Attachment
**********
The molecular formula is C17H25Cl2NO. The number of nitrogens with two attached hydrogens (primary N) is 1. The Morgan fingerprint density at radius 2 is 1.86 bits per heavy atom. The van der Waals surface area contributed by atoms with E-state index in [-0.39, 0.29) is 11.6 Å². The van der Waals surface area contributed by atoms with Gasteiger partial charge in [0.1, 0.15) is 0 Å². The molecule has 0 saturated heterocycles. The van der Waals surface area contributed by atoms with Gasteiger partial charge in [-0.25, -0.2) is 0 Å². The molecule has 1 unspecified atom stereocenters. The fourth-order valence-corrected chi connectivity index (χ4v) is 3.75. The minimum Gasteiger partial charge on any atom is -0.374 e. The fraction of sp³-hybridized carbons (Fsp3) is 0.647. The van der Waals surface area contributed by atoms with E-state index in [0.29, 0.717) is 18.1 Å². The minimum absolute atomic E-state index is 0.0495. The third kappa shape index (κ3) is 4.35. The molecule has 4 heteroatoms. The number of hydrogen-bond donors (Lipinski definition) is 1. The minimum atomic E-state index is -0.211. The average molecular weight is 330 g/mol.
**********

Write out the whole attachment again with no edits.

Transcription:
The molecular formula is C17H25Cl2NO. The number of nitrogens with two attached hydrogens (primary N) is 1. The Morgan fingerprint density at radius 2 is 1.86 bits per heavy atom. The van der Waals surface area contributed by atoms with E-state index in [-0.39, 0.29) is 11.6 Å². The van der Waals surface area contributed by atoms with Gasteiger partial charge in [0.1, 0.15) is 0 Å². The molecule has 0 saturated heterocycles. The van der Waals surface area contributed by atoms with Gasteiger partial charge in [-0.25, -0.2) is 0 Å². The molecule has 1 unspecified atom stereocenters. The fourth-order valence-corrected chi connectivity index (χ4v) is 3.75. The minimum Gasteiger partial charge on any atom is -0.374 e. The fraction of sp³-hybridized carbons (Fsp3) is 0.647. The van der Waals surface area contributed by atoms with E-state index in [0.29, 0.717) is 18.1 Å². The minimum absolute atomic E-state index is 0.0495. The third kappa shape index (κ3) is 4.35. The molecule has 4 heteroatoms. The number of hydrogen-bond donors (Lipinski definition) is 1. The minimum atomic E-state index is -0.211. The average molecular weight is 330 g/mol.